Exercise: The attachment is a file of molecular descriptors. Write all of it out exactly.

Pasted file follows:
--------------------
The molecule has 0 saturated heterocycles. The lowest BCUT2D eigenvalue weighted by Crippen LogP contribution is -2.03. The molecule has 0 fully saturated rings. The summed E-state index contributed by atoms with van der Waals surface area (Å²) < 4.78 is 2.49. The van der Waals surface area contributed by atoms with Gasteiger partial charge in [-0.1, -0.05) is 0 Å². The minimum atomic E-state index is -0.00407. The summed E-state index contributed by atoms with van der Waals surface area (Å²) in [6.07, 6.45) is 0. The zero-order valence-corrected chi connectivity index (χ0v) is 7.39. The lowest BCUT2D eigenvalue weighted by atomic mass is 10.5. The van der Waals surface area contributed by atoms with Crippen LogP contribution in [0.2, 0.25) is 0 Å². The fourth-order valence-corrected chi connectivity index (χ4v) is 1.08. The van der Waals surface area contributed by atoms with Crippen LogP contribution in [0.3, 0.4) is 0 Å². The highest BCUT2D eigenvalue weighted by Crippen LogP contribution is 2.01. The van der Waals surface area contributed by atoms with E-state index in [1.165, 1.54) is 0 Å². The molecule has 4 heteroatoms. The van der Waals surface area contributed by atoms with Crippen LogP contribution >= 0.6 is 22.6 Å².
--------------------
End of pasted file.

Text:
The molecule has 0 saturated heterocycles. The lowest BCUT2D eigenvalue weighted by Crippen LogP contribution is -2.03. The molecule has 0 fully saturated rings. The summed E-state index contributed by atoms with van der Waals surface area (Å²) < 4.78 is 2.49. The van der Waals surface area contributed by atoms with Gasteiger partial charge in [-0.1, -0.05) is 0 Å². The minimum atomic E-state index is -0.00407. The summed E-state index contributed by atoms with van der Waals surface area (Å²) in [6.07, 6.45) is 0. The zero-order valence-corrected chi connectivity index (χ0v) is 7.39. The lowest BCUT2D eigenvalue weighted by atomic mass is 10.5. The van der Waals surface area contributed by atoms with Crippen LogP contribution in [0.2, 0.25) is 0 Å². The fourth-order valence-corrected chi connectivity index (χ4v) is 1.08. The van der Waals surface area contributed by atoms with Crippen LogP contribution in [0.3, 0.4) is 0 Å². The highest BCUT2D eigenvalue weighted by Crippen LogP contribution is 2.01. The van der Waals surface area contributed by atoms with E-state index in [1.165, 1.54) is 0 Å². The molecule has 4 heteroatoms. The van der Waals surface area contributed by atoms with Crippen LogP contribution >= 0.6 is 22.6 Å².